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Divine Acceptance

Updated on July 22, 2012

©2009 Dorothy W. Parker All Rights Reserved

I am a God Chaser, not necessarily the “Tommy Tenney” God Chaser, but I have always sensed and advocated a deep belief in the Divine. I always felt a spiritual depth before I could ever verbalize it or categorize it in any fashion. As time went on, I developed a religious system of beliefs and got further and further away from the innocence I knew as a child. At the ripe old age of forty, I began to sense that urgency once again to become a God Chaser. I realized that organized religion boxed me in and held me captive to a system of beliefs I could no longer hold as true for me. In other words, my beliefs were not resonating properly within my heart.

The message-organized religion preached, became too misleading and abusive at its core. For most people who have not walked in my religious shoes this sounds absurd and crazy. However, as my experience and participation in religion became more prominent; I realized the higher up you go the more messy things are. This can be applied to any system of hierarchy.

When 911 happened, I was stuck in Durban South Africa. I was on lock down at an American hotel, with military guards all around us. The “World Conference Against Racism” (WCAR) was held in Durban, South Africa from August 31st to September 7th 2001; it was a landmark in the struggle to eradicate all forms of racism "requiring a strong follow-up mechanism to examine whether Governments have delivered on their promises made," according to the High Commissioner. It was a conference of actions not just words.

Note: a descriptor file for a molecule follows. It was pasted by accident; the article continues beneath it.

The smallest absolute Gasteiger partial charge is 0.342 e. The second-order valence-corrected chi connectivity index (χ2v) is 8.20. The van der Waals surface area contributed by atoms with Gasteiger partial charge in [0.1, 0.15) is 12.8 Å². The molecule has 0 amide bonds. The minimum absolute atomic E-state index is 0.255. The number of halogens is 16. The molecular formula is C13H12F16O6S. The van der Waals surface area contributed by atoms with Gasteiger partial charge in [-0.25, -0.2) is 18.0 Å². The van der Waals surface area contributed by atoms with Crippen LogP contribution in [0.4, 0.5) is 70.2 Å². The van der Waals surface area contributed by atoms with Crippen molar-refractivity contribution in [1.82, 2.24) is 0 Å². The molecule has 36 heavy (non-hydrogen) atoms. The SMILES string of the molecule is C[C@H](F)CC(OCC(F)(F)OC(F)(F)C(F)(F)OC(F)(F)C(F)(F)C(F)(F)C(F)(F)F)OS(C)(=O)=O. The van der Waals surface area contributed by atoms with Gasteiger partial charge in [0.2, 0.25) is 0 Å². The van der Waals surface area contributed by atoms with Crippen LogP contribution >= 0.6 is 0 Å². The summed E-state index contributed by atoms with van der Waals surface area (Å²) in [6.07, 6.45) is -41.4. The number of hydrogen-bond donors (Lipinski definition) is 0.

The World Conference was a unique opportunity to create a new world vision for the fight against racism in the twenty-first century. It had just completed and most of the attendees had gotten out and made it safely home. However, I was not home and when I saw the pictures of the 911 terrorist attack in New York, Virginia and Pennsylvania I really wanted to be home. Things were not going so well for me in Durban prior to this incident and the attacks made things worst.

When I look back on my situation, I realize it was a number of issues that pressed hard in my heart and pushed me on this personal philosophical quest. As I watched the television and listened to the speeches by the world leaders, I was sure humanity had transitioned into a new era. American interest all over the world was under attack. Americans were being targeted by Al Qaeda terrorist, I was frightened, and all I could think of was getting home to family and friends. If I was going to die, I did not want to do it in Durban South Africa—not because I had a problem with Africa, but because it was not my home.

While waiting for the American Embassy to tell us we could go home, we had a scare that changed my life forever. All the lights in the entire city went out; I was frightened out of my wits. While waiting for an attack to happen I had an immediate flash back of my life. I was not happy with what I saw. I promised myself when I got home I would not be the same. I had a wakeup call. I challenged every belief I had ever held dear and lived my life by. I needed to know for sure I was living my life, not based on what others told me but according to what I believed. I began searching books and websites and talking to people. I was on a life quest to make my life as simple as possible, so I begin challenging what I believed.

Had I died in South Africa I would have done so living a life that did not express who I believed I really was. What awaited me on the other side I was not sure? I lived my whole life believing in what would happen to me when I died, I forgot about living. I wanted to live and so I began the process that would help me do just that. When I found out I wanted to live I began aligning my life with that purpose. However, one thought plagued me and that was the thought about God.